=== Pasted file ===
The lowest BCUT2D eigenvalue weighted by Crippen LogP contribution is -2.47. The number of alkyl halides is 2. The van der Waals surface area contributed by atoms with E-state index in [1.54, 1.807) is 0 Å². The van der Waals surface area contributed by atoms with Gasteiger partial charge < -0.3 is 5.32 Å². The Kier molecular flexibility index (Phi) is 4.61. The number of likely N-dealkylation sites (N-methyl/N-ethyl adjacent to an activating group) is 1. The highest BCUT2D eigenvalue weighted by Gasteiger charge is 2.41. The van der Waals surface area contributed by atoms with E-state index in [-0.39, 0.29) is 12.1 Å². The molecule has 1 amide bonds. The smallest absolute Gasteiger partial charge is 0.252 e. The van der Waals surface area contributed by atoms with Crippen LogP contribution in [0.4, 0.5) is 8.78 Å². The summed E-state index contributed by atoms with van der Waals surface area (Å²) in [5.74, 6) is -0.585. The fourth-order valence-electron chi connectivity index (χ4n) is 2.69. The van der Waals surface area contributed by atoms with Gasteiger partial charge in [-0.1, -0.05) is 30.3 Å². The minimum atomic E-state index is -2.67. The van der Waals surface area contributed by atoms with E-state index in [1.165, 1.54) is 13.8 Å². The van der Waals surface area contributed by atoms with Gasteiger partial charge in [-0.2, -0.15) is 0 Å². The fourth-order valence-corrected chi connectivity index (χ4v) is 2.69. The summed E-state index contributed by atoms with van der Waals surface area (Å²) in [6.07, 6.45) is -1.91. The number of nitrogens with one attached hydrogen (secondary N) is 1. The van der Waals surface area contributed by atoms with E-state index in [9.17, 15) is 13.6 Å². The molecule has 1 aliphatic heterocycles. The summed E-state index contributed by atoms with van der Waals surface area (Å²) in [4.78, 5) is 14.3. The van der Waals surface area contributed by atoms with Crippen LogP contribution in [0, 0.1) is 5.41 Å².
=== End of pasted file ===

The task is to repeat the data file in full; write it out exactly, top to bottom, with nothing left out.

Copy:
The lowest BCUT2D eigenvalue weighted by Crippen LogP contribution is -2.47. The number of alkyl halides is 2. The van der Waals surface area contributed by atoms with E-state index in [1.54, 1.807) is 0 Å². The van der Waals surface area contributed by atoms with Gasteiger partial charge < -0.3 is 5.32 Å². The Kier molecular flexibility index (Phi) is 4.61. The number of likely N-dealkylation sites (N-methyl/N-ethyl adjacent to an activating group) is 1. The highest BCUT2D eigenvalue weighted by Gasteiger charge is 2.41. The van der Waals surface area contributed by atoms with E-state index in [-0.39, 0.29) is 12.1 Å². The molecule has 1 amide bonds. The smallest absolute Gasteiger partial charge is 0.252 e. The van der Waals surface area contributed by atoms with Crippen LogP contribution in [0.4, 0.5) is 8.78 Å². The summed E-state index contributed by atoms with van der Waals surface area (Å²) in [5.74, 6) is -0.585. The fourth-order valence-electron chi connectivity index (χ4n) is 2.69. The van der Waals surface area contributed by atoms with Gasteiger partial charge in [-0.1, -0.05) is 30.3 Å². The minimum atomic E-state index is -2.67. The van der Waals surface area contributed by atoms with E-state index in [1.165, 1.54) is 13.8 Å². The van der Waals surface area contributed by atoms with Gasteiger partial charge in [-0.2, -0.15) is 0 Å². The fourth-order valence-corrected chi connectivity index (χ4v) is 2.69. The summed E-state index contributed by atoms with van der Waals surface area (Å²) in [6.07, 6.45) is -1.91. The number of nitrogens with one attached hydrogen (secondary N) is 1. The van der Waals surface area contributed by atoms with E-state index in [9.17, 15) is 13.6 Å². The molecule has 1 aliphatic heterocycles. The summed E-state index contributed by atoms with van der Waals surface area (Å²) in [4.78, 5) is 14.3. The van der Waals surface area contributed by atoms with Crippen LogP contribution in [0, 0.1) is 5.41 Å².